How can I turn my map - if I can - clockwise by about 15-20 degrees, so that is looks like the map of the middle east I would see in an atlas?

Intuitively, .rotate looks like it should do it, but I've tried inserting different values and it just 'uncentres' the map.

The important bit of D3 code, I believe, is:

var projection = d3.geo.albers()
      .center([49.7, 27.4])
      .rotate([0, 0, 0])
      .parallels([12.6, 40])
      .translate([width / 2, height / 2]);


enter image description here



enter image description here

I'm trying to replicate a map the looks like this (2) - just because it is what people are familiar with seeing in a regular atlas.

  • You could simply rotate the container. – Lars Kotthoff Apr 19 '15 at 19:16
  • ...but I cannot spin the projection around clockwise, right? – dbj44 Apr 19 '15 at 20:28
  • You should be able to do that as well. – Lars Kotthoff Apr 20 '15 at 0:51
  • You need to center the map in the div in which it is projected for this to work. – Union find Apr 21 '15 at 5:41
  • It is centered isn't it? via .center([49.7, 27.4]) and then .translate([width / 2, height / 2]) – dbj44 Apr 21 '15 at 11:34

Not knowing what you have tried thus far using projection.rotate() I still think this method will give the desired result. For example, a clockwise rotation by 20 degrees around LAT=49.7N, LON=27.4E as specified in your example could be done by:


I set up a Plunk demonstrating the outcome.


If you are not bound to using the Albers projection, there might be other options giving results which better fit your needs of

what people are familiar with seeing in a regular atlas.

I looked it up in three atlases where the Arabian Peninsula was depicted using the equirectangular projection which looks like your desired output:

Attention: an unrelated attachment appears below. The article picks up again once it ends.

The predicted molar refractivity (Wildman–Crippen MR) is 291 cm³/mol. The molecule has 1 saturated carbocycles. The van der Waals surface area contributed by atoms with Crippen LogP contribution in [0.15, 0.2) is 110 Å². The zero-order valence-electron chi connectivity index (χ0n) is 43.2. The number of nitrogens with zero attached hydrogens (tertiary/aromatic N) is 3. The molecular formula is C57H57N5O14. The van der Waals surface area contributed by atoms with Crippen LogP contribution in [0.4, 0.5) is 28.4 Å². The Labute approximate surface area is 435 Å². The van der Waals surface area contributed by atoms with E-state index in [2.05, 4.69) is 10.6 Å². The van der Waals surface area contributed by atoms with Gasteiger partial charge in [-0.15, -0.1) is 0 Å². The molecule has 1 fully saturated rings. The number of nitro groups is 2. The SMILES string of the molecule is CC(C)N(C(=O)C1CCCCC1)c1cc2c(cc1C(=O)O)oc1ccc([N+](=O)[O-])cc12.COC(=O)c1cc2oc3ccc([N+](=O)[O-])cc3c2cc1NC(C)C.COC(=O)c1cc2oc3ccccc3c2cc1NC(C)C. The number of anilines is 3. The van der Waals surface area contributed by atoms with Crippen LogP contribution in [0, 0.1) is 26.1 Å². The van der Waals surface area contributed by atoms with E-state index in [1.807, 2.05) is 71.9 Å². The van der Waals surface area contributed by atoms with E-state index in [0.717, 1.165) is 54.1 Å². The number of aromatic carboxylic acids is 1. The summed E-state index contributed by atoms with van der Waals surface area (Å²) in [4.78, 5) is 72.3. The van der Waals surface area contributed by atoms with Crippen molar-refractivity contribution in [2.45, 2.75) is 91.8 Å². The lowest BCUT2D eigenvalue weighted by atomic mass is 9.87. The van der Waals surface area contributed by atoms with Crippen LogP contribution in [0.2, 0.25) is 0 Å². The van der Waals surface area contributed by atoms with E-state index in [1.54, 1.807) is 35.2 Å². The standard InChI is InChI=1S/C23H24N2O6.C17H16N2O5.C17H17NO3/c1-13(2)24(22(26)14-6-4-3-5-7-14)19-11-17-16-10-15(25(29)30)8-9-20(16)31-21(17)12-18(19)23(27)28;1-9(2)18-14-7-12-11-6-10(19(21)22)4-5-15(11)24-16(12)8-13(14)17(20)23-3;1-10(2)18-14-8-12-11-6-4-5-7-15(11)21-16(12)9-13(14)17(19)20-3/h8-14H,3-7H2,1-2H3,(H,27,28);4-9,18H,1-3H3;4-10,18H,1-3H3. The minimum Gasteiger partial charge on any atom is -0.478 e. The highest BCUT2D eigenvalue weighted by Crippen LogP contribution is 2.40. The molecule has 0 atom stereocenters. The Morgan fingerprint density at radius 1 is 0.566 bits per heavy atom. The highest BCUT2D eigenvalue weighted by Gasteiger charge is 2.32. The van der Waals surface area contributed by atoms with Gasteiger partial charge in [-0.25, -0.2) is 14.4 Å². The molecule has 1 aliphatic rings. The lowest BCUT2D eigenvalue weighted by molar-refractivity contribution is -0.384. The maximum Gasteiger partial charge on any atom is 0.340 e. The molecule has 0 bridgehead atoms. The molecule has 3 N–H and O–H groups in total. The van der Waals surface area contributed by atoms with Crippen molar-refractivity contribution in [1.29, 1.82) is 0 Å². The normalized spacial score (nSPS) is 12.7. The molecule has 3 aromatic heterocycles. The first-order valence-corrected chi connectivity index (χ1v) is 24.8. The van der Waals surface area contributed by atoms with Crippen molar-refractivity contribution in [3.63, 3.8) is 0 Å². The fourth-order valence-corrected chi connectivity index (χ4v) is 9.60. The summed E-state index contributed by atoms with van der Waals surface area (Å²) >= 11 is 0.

var projection = d3.geo.equirectangular()

You just center on LAT=49.7N, LON=27.4E by applying .rotate([-49.7,-27.4]) without the need to further roll the projection, i.e. you won't have the third element in the array supplied to rotate(). See my updated Plunk. To me this looks like what I would expect it look when seeing it in an atlas.

  • Thanks for you suggestion. Your values make the map in (2) above. I changed the map scale to 400, otherwise the values would just produce a blank page. – dbj44 Apr 23 '15 at 9:13
  • How did look it up in three atlases? Do you mean you were able to find three D3 examples projecting the Arabian Peninsula? Thanks. – dbj44 Apr 23 '15 at 10:45
  • I did this in real life! I went to the shelf, took out my three atlases, looked up the Arabian Peninsula and checked what projections were used plotting those maps. How could people even live prior to the invention of the internet ;-) – altocumulus Apr 23 '15 at 12:07
  • I didn't know atlases contained that kind of info. Thanks - good to know for the future! – dbj44 Apr 23 '15 at 14:53

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